Debate on Critical Race Theory is about future of country


While crisscrossing the state in my campaign for U.S. Senate, I hear from Ohioans in all corners about the issues they care about. Lately, the issue of Critical Race Theory is front and center as concerned parents are worried about the curriculum that schools are teaching children.

These concerns became so prevalent that I launched a statewide listening tour on education to hear directly from parents about what is really going on behind classroom doors and whether or not Critical Race Theory is seeping into our schools.

The answer? It is.

Democrats and many in the media are trying to discredit this claim from myself and other conservatives in Ohio and across the country. They want to chalk it up as a fabricated “culture war” or say that Republicans don’t want America’s full history taught.

That is unequivocally false.

America’s history should be taught – the good, the bad and the ugly – in order for our children to understand our nation’s history, learn from our mistakes, and be better for tomorrow. No one is disputing that.

But that doesn’t mean that Critical Race Theory is good policy for our children – in fact, it is the exact opposite. Critical Race Theory is born of a Marxist doctrine that seeks to “otherize” our children and put society into boxes – White, Black, Oppressor, Oppressed, etc. If we look back through history, when has “otherizing” a segment of our population ever turned out to be good?

This “theory,” and others like it, become dangerous once we use it to assign labels to students based solely on their skin color or ideology, not on their character or how they treat people. This labeling – race, gender, and identity politics – is taking hold in Ohio schools.

A second grader taught to draw himself as a different race. Anti-police rhetoric causing one young child to ask their Grandpa, a veteran of the police force, if he did bad things to Black people. A “civil disobedience” walkout where if a student didn’t participate quick enough, they were labeled racist by their peers.

Grade-school children being forced to memorize 80 different genders. Gender-neutral bathrooms unilaterally implemented in elementary schools. A teacher dividing a high school classroom into those that believed biological males should compete in girls’ sports and those that didn’t.

These are just some of the stories I have heard while traveling Ohio that have left young children feeling marginalized, peer pressured, guilty and confused.

No, schools aren’t often plastering a curriculum on their website for the media to examine that says “Critical Race Theory taught here” – but it and other radical teachings are happening, and that also gets to the core of the problem. Parents all across the state are complaining that they cannot get access to what is being taught to their children. There is no transparency, no sunlight on the curriculum.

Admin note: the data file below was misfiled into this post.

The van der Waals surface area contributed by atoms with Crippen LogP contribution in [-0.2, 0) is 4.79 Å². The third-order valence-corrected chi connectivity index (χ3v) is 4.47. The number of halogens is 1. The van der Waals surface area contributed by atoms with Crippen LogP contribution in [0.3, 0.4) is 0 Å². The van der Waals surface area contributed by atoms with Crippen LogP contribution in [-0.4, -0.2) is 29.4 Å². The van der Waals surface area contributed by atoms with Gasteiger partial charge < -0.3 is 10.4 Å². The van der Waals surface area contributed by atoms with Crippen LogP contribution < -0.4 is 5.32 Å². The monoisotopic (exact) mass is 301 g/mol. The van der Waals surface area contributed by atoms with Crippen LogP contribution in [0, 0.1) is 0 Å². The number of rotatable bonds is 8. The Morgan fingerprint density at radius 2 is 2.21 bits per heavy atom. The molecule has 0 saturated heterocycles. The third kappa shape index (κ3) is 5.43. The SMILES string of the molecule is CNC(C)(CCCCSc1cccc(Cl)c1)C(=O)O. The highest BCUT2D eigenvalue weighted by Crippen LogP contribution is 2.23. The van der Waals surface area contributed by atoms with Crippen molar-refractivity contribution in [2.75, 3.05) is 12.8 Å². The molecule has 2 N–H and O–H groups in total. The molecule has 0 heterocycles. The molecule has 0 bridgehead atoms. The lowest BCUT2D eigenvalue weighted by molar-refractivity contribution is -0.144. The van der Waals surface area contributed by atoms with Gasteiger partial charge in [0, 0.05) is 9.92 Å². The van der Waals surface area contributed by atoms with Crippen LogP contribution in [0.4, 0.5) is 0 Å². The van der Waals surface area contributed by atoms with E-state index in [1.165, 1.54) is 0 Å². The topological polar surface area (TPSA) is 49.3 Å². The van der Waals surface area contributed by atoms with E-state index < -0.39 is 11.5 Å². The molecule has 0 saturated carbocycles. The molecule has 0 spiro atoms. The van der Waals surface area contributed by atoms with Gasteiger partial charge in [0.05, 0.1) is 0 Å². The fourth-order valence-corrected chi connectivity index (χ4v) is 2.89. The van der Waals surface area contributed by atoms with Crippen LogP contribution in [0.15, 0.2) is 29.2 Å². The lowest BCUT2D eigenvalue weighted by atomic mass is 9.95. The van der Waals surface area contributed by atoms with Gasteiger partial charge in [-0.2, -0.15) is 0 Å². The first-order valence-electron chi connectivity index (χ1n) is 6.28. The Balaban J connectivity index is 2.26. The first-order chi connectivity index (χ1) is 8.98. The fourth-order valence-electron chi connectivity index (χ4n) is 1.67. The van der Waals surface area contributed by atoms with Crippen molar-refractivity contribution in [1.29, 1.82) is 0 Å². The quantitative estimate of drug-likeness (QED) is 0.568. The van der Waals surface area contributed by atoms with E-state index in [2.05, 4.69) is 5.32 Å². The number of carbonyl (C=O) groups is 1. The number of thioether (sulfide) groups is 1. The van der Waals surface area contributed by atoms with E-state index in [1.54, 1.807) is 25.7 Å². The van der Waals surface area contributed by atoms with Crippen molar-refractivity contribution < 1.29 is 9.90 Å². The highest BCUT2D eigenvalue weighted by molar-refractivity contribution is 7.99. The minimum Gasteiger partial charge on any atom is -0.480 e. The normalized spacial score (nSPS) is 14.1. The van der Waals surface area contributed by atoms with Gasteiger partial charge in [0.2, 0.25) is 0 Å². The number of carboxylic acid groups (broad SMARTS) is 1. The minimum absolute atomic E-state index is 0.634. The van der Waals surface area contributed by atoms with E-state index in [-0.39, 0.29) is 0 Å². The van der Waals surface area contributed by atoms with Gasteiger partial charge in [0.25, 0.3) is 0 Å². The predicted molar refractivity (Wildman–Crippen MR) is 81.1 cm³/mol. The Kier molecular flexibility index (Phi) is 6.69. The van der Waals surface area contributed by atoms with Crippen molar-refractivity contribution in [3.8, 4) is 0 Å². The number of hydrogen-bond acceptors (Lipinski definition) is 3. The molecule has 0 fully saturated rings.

This debate isn’t just about the three words, Critical Race Theory. It’s about the future of our country.

Our schools are already falling behind, magnified by a year of virtual learning, and we have a major workforce crisis in this country. We need to be doubling down on math, science, and reading, focusing on skilled trades and connecting students with businesses and mentorships — things that will prepare students for the jobs of tomorrow. China is laughing all the way to the bank that our schools are more focused on political correctness than competing in a global economy.

It’s about school reform. The outrage over Critical Race Theory highlights the need to expand educational opportunities and access through school choice. No child should be confined to a school that is failing them solely because of their zip code.

And most importantly, I believe it’s about the soul of our nation.

God created us all equal. The tenants of America are that we all have equal opportunity. We should be teaching the ideals of America that have made it a beacon of hope for people all across the world who have come to achieve a better future for themselves and their families.

A good education is what allowed me, a daughter and granddaughter of immigrants, to achieve my American Dream. As a U.S. Senator, I will unapologetically and fiercely defend your children’s right to the best education so that they can live theirs.


By Jane Timken

Guest columnist

Jane Timken is a candidate for the United States Senate. She was formerly the chair of the Ohio Republican Party.

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